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Georgia Tech researchers break down botnets

Warning that botnets are a "dynamic, evolving threat," researchers from the Georgia Institute of Technology have proposed the classification of botnet structures to provide an effective response framework for attacks and general remediation.

In a paper presented at the 23rd Annual Computer Security Applications Conference (ACSAC '07) in Miami last week, the Georgia Tech research team reported that targeted responses are particularly effective against scale-free botnets. Increasing the robustness of scale-free networks results poses a structural problem for botmasters, the team said.

The research team, which created a simulated peer-to-peer (p2p) network, also determined that random-graph botnets, such as those using (p2p) formations, are highly resistant to both random and targeted responses.

“Random network models give botnets considerable resilience…[resisting] both random and targeted responses, ” the Georgia Tech researchers said in the paper. “Our analysis showed that targeted removals on scale-free botnets offer the best response.”

The paper, entitled “A Taxonomy of Botnet Structures,” called for the creation of a classification taxonomy for botnet structures based on their utility to the botmaster. Co-authored by Georgia Tech researchers David Dagon, Guofei Gu, Christopher Lee and Wenke Lee, the paper identifies key metrics for measuring the utility of communications activities deployed in attacks, such as spam and DDoS attacks, which can then be used to rate the effectiveness of different response techniques to degrade or disrupt botnets.

In creating a botnet topology, the Georgia Tech team considered potential attack strategies, as well as past attacks.

“We believe that it is inadequate to simply enumerate the botnets we have seen to date in the wild,” the Georgia Tech team said in the ACSAC '07 paper. “Botnets have proven to be very dynamic. For example, researchers have observed changes in botnet sizes, which have trended from large networks (more than 100,000 bots) to numerous smaller botnets (1,000 to 5,000 bots). Likewise, we have seen a rapid transition from centralized botnets [using internet relay chat] to distributed organizational structures (p2p). We must therefore consider the structural and organizational potential of botnets.”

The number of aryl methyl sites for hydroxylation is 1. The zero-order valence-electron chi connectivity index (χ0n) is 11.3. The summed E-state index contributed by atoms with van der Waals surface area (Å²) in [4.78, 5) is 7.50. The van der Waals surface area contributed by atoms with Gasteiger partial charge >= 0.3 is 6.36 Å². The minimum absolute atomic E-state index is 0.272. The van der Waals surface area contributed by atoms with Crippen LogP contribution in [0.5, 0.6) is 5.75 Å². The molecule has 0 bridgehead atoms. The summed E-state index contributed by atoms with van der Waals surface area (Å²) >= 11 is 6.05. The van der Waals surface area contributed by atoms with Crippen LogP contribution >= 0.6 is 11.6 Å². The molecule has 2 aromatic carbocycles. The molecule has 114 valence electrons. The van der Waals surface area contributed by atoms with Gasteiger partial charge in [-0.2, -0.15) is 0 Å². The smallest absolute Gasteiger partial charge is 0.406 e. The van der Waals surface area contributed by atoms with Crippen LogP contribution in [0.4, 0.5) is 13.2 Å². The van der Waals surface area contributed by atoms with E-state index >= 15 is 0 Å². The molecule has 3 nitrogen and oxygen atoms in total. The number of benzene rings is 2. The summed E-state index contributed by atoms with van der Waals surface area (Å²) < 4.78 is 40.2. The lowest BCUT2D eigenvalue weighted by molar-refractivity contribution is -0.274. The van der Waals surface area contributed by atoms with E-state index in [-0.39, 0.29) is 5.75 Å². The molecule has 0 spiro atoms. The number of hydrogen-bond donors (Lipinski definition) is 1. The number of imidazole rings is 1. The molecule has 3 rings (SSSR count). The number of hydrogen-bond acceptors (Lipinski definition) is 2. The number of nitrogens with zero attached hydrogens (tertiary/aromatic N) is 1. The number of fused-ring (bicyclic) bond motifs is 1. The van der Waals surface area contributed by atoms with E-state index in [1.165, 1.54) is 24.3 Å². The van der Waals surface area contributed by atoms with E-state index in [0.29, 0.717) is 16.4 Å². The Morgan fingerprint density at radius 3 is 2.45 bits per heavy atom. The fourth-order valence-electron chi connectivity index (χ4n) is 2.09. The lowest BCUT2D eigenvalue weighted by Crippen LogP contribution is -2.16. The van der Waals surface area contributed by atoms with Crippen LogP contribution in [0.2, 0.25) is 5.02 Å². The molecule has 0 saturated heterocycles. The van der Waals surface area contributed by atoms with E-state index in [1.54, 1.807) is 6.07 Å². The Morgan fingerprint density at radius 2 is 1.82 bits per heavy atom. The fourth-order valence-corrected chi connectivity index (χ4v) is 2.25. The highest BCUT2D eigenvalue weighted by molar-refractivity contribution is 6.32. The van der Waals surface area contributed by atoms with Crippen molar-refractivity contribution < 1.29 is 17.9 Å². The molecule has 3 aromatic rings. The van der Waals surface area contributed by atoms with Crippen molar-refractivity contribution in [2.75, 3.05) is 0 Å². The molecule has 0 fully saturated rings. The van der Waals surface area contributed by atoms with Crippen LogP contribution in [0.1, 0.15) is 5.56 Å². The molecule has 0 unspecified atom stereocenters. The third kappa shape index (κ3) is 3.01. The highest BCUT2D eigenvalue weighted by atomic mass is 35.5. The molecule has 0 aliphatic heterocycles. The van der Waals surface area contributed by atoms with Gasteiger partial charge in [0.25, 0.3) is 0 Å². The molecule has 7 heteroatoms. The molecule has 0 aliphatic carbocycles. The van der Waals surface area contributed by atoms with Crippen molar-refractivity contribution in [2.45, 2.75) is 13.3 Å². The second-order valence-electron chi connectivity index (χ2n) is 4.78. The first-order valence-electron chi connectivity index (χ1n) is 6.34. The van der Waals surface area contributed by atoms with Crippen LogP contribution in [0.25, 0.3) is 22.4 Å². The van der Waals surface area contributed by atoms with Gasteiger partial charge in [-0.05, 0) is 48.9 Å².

Researchers have consistently cited botnets as a growing threat to both home users and corporate networks. The latest SANS Institute Top 20, released last month, cited client-side, botnet-building bugs as a growing threat.

The Georgia Tech project applied a methodology previously used to detail key aspects of worms. Based on what it called “a utilitarian analysis,” the team said it identified a relatively small number of likely structural forms for botnets. While botmasters may innovate new uses of botnets, they said, the ability of a botnet to meet existing uses -- such as spam, DDoS, warez distribution and phishing -- is roughly approximated by size and available bandwith.

However, botnet size is not defined by the paper to mean the total population count (a metric used in worm epidemiology studies), but rather it refers to the “giant” component of the botnet – the largest connected (or online) portion.

“Botnets are, of course, more powerful if they have large infected populations, but the giant component lets us directly measure the damage potentially caused by certain botnet functions,” the paper stated.

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